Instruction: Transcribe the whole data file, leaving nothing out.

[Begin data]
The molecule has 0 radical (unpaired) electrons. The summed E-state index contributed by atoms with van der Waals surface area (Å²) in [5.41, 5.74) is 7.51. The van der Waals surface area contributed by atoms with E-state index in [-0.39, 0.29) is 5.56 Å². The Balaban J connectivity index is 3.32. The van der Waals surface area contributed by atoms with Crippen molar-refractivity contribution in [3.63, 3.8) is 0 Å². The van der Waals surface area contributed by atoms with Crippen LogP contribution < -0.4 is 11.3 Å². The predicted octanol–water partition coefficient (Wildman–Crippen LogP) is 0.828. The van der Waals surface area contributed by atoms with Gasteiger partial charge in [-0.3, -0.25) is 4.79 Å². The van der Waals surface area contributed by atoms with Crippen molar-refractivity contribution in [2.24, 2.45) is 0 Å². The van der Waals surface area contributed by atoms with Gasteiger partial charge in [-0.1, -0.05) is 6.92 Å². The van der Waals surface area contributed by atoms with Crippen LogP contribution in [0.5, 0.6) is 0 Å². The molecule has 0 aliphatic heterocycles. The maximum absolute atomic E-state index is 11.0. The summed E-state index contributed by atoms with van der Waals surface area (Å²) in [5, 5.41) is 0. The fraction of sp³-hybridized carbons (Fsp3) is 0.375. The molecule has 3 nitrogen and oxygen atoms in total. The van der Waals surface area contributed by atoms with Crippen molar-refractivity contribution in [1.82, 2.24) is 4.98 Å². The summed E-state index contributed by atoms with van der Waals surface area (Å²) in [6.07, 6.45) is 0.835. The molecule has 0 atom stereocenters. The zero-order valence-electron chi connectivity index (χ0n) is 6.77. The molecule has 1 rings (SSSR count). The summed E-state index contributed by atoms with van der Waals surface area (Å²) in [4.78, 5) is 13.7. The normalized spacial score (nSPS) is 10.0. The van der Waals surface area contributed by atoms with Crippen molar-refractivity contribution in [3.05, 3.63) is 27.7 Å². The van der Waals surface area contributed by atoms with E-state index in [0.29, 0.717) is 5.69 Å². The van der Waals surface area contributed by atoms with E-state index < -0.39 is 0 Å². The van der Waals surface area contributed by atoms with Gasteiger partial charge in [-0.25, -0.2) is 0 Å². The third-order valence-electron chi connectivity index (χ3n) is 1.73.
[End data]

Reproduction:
The molecule has 0 radical (unpaired) electrons. The summed E-state index contributed by atoms with van der Waals surface area (Å²) in [5.41, 5.74) is 7.51. The van der Waals surface area contributed by atoms with E-state index in [-0.39, 0.29) is 5.56 Å². The Balaban J connectivity index is 3.32. The van der Waals surface area contributed by atoms with Crippen molar-refractivity contribution in [3.63, 3.8) is 0 Å². The van der Waals surface area contributed by atoms with Crippen LogP contribution < -0.4 is 11.3 Å². The predicted octanol–water partition coefficient (Wildman–Crippen LogP) is 0.828. The van der Waals surface area contributed by atoms with Gasteiger partial charge in [-0.3, -0.25) is 4.79 Å². The van der Waals surface area contributed by atoms with Crippen molar-refractivity contribution in [2.24, 2.45) is 0 Å². The van der Waals surface area contributed by atoms with Gasteiger partial charge in [-0.1, -0.05) is 6.92 Å². The van der Waals surface area contributed by atoms with Crippen LogP contribution in [0.5, 0.6) is 0 Å². The molecule has 0 aliphatic heterocycles. The maximum absolute atomic E-state index is 11.0. The summed E-state index contributed by atoms with van der Waals surface area (Å²) in [5, 5.41) is 0. The fraction of sp³-hybridized carbons (Fsp3) is 0.375. The molecule has 3 nitrogen and oxygen atoms in total. The van der Waals surface area contributed by atoms with Crippen molar-refractivity contribution in [1.82, 2.24) is 4.98 Å². The summed E-state index contributed by atoms with van der Waals surface area (Å²) in [6.07, 6.45) is 0.835. The molecule has 0 atom stereocenters. The zero-order valence-electron chi connectivity index (χ0n) is 6.77. The molecule has 1 rings (SSSR count). The summed E-state index contributed by atoms with van der Waals surface area (Å²) in [4.78, 5) is 13.7. The normalized spacial score (nSPS) is 10.0. The van der Waals surface area contributed by atoms with Crippen molar-refractivity contribution in [3.05, 3.63) is 27.7 Å². The van der Waals surface area contributed by atoms with E-state index in [0.29, 0.717) is 5.69 Å². The van der Waals surface area contributed by atoms with E-state index < -0.39 is 0 Å². The van der Waals surface area contributed by atoms with Gasteiger partial charge in [-0.25, -0.2) is 0 Å². The third-order valence-electron chi connectivity index (χ3n) is 1.73.